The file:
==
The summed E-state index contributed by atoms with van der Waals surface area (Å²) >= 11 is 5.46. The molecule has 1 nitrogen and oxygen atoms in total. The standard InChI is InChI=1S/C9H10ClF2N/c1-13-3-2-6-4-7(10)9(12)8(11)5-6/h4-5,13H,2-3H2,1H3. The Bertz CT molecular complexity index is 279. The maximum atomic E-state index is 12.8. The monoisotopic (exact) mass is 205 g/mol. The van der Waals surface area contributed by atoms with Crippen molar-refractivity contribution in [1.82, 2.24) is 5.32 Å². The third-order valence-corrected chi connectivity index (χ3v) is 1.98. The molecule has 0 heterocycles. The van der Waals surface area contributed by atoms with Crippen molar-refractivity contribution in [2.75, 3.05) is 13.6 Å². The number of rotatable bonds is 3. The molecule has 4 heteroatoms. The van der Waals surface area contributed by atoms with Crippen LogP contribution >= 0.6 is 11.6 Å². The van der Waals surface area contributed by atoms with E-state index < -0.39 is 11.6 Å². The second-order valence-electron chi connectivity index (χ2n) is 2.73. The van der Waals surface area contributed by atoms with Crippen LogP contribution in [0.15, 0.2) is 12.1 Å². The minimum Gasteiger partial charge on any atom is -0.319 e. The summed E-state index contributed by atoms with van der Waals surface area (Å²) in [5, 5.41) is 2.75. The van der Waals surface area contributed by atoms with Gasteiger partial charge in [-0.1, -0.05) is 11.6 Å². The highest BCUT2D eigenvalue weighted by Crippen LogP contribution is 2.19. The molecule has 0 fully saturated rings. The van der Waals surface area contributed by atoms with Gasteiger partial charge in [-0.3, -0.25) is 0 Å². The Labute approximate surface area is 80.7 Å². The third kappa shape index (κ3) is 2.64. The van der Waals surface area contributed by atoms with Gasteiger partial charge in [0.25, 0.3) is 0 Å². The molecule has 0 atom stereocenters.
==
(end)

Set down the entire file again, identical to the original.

The summed E-state index contributed by atoms with van der Waals surface area (Å²) >= 11 is 5.46. The molecule has 1 nitrogen and oxygen atoms in total. The standard InChI is InChI=1S/C9H10ClF2N/c1-13-3-2-6-4-7(10)9(12)8(11)5-6/h4-5,13H,2-3H2,1H3. The Bertz CT molecular complexity index is 279. The maximum atomic E-state index is 12.8. The monoisotopic (exact) mass is 205 g/mol. The van der Waals surface area contributed by atoms with Crippen molar-refractivity contribution in [1.82, 2.24) is 5.32 Å². The third-order valence-corrected chi connectivity index (χ3v) is 1.98. The molecule has 0 heterocycles. The van der Waals surface area contributed by atoms with Crippen molar-refractivity contribution in [2.75, 3.05) is 13.6 Å². The number of rotatable bonds is 3. The molecule has 4 heteroatoms. The van der Waals surface area contributed by atoms with Crippen LogP contribution >= 0.6 is 11.6 Å². The van der Waals surface area contributed by atoms with E-state index < -0.39 is 11.6 Å². The second-order valence-electron chi connectivity index (χ2n) is 2.73. The van der Waals surface area contributed by atoms with Crippen LogP contribution in [0.15, 0.2) is 12.1 Å². The minimum Gasteiger partial charge on any atom is -0.319 e. The summed E-state index contributed by atoms with van der Waals surface area (Å²) in [5, 5.41) is 2.75. The van der Waals surface area contributed by atoms with Gasteiger partial charge in [-0.1, -0.05) is 11.6 Å². The highest BCUT2D eigenvalue weighted by Crippen LogP contribution is 2.19. The molecule has 0 fully saturated rings. The van der Waals surface area contributed by atoms with Gasteiger partial charge in [-0.3, -0.25) is 0 Å². The Labute approximate surface area is 80.7 Å². The third kappa shape index (κ3) is 2.64. The van der Waals surface area contributed by atoms with Gasteiger partial charge in [0.25, 0.3) is 0 Å². The molecule has 0 atom stereocenters.